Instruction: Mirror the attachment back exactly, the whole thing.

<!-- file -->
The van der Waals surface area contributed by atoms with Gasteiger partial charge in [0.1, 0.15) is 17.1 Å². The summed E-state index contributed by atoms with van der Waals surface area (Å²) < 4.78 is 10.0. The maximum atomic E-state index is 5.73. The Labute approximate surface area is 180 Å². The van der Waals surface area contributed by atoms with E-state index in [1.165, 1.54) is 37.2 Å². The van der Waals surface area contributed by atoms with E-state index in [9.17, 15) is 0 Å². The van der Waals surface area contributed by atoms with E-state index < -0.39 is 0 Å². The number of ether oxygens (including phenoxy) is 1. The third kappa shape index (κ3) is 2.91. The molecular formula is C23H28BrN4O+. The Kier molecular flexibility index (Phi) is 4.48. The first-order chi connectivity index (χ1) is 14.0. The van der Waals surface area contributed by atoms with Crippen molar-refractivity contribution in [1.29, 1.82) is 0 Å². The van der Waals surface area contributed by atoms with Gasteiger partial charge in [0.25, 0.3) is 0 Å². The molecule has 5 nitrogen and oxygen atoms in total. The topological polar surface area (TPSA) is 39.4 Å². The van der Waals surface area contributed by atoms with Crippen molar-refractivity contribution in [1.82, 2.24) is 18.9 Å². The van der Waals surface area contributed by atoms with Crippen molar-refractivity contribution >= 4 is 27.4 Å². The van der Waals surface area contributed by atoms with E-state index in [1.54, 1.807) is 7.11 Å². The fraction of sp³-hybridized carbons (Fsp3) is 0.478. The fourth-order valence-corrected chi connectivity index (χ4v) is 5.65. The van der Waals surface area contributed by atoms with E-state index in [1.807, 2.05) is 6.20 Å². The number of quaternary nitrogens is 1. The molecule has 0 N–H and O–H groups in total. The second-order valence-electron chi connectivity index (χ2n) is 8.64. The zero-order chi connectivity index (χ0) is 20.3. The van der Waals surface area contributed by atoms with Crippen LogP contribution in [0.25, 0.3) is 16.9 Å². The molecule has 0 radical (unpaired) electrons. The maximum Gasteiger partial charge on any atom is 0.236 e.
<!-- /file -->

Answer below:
The van der Waals surface area contributed by atoms with Gasteiger partial charge in [0.1, 0.15) is 17.1 Å². The summed E-state index contributed by atoms with van der Waals surface area (Å²) < 4.78 is 10.0. The maximum atomic E-state index is 5.73. The Labute approximate surface area is 180 Å². The van der Waals surface area contributed by atoms with E-state index in [1.165, 1.54) is 37.2 Å². The van der Waals surface area contributed by atoms with E-state index in [9.17, 15) is 0 Å². The van der Waals surface area contributed by atoms with E-state index < -0.39 is 0 Å². The number of ether oxygens (including phenoxy) is 1. The third kappa shape index (κ3) is 2.91. The molecular formula is C23H28BrN4O+. The Kier molecular flexibility index (Phi) is 4.48. The first-order chi connectivity index (χ1) is 14.0. The van der Waals surface area contributed by atoms with Crippen molar-refractivity contribution in [1.29, 1.82) is 0 Å². The van der Waals surface area contributed by atoms with Gasteiger partial charge in [0.25, 0.3) is 0 Å². The molecule has 5 nitrogen and oxygen atoms in total. The topological polar surface area (TPSA) is 39.4 Å². The van der Waals surface area contributed by atoms with Crippen molar-refractivity contribution in [1.82, 2.24) is 18.9 Å². The van der Waals surface area contributed by atoms with Crippen molar-refractivity contribution >= 4 is 27.4 Å². The van der Waals surface area contributed by atoms with E-state index in [1.54, 1.807) is 7.11 Å². The fraction of sp³-hybridized carbons (Fsp3) is 0.478. The fourth-order valence-corrected chi connectivity index (χ4v) is 5.65. The van der Waals surface area contributed by atoms with E-state index in [1.807, 2.05) is 6.20 Å². The number of quaternary nitrogens is 1. The molecule has 0 N–H and O–H groups in total. The second-order valence-electron chi connectivity index (χ2n) is 8.64. The zero-order chi connectivity index (χ0) is 20.3. The van der Waals surface area contributed by atoms with Crippen LogP contribution in [0.25, 0.3) is 16.9 Å². The molecule has 0 radical (unpaired) electrons. The maximum Gasteiger partial charge on any atom is 0.236 e.